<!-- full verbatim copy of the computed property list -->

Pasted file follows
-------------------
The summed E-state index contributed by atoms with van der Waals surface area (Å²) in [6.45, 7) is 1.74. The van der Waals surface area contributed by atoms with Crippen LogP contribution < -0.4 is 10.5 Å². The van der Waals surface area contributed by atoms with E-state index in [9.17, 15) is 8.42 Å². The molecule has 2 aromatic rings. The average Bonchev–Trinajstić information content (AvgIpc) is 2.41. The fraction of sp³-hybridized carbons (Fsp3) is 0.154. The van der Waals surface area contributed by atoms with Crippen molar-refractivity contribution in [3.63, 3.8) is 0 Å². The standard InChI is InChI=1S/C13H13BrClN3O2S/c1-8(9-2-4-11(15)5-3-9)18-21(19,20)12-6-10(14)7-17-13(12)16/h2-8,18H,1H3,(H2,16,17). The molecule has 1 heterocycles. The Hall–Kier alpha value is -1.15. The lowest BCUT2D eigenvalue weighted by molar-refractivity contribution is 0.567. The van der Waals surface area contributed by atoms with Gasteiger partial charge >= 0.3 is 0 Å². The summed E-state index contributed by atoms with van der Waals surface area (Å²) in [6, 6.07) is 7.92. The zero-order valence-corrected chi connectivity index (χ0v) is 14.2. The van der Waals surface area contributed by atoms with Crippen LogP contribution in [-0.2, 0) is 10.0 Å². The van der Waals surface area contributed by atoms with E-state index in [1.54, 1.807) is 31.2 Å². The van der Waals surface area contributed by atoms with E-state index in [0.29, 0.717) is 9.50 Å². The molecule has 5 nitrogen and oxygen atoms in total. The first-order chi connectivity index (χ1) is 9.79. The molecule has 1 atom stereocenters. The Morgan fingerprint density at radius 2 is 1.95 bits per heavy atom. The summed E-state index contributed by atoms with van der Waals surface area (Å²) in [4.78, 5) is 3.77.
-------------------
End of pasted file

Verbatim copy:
The summed E-state index contributed by atoms with van der Waals surface area (Å²) in [6.45, 7) is 1.74. The van der Waals surface area contributed by atoms with Crippen LogP contribution < -0.4 is 10.5 Å². The van der Waals surface area contributed by atoms with E-state index in [9.17, 15) is 8.42 Å². The molecule has 2 aromatic rings. The average Bonchev–Trinajstić information content (AvgIpc) is 2.41. The fraction of sp³-hybridized carbons (Fsp3) is 0.154. The van der Waals surface area contributed by atoms with Crippen molar-refractivity contribution in [3.63, 3.8) is 0 Å². The standard InChI is InChI=1S/C13H13BrClN3O2S/c1-8(9-2-4-11(15)5-3-9)18-21(19,20)12-6-10(14)7-17-13(12)16/h2-8,18H,1H3,(H2,16,17). The molecule has 1 heterocycles. The Hall–Kier alpha value is -1.15. The lowest BCUT2D eigenvalue weighted by molar-refractivity contribution is 0.567. The van der Waals surface area contributed by atoms with Gasteiger partial charge >= 0.3 is 0 Å². The summed E-state index contributed by atoms with van der Waals surface area (Å²) in [6, 6.07) is 7.92. The zero-order valence-corrected chi connectivity index (χ0v) is 14.2. The van der Waals surface area contributed by atoms with Crippen LogP contribution in [-0.2, 0) is 10.0 Å². The van der Waals surface area contributed by atoms with E-state index in [1.54, 1.807) is 31.2 Å². The van der Waals surface area contributed by atoms with E-state index in [0.29, 0.717) is 9.50 Å². The molecule has 5 nitrogen and oxygen atoms in total. The first-order chi connectivity index (χ1) is 9.79. The molecule has 1 atom stereocenters. The Morgan fingerprint density at radius 2 is 1.95 bits per heavy atom. The summed E-state index contributed by atoms with van der Waals surface area (Å²) in [4.78, 5) is 3.77.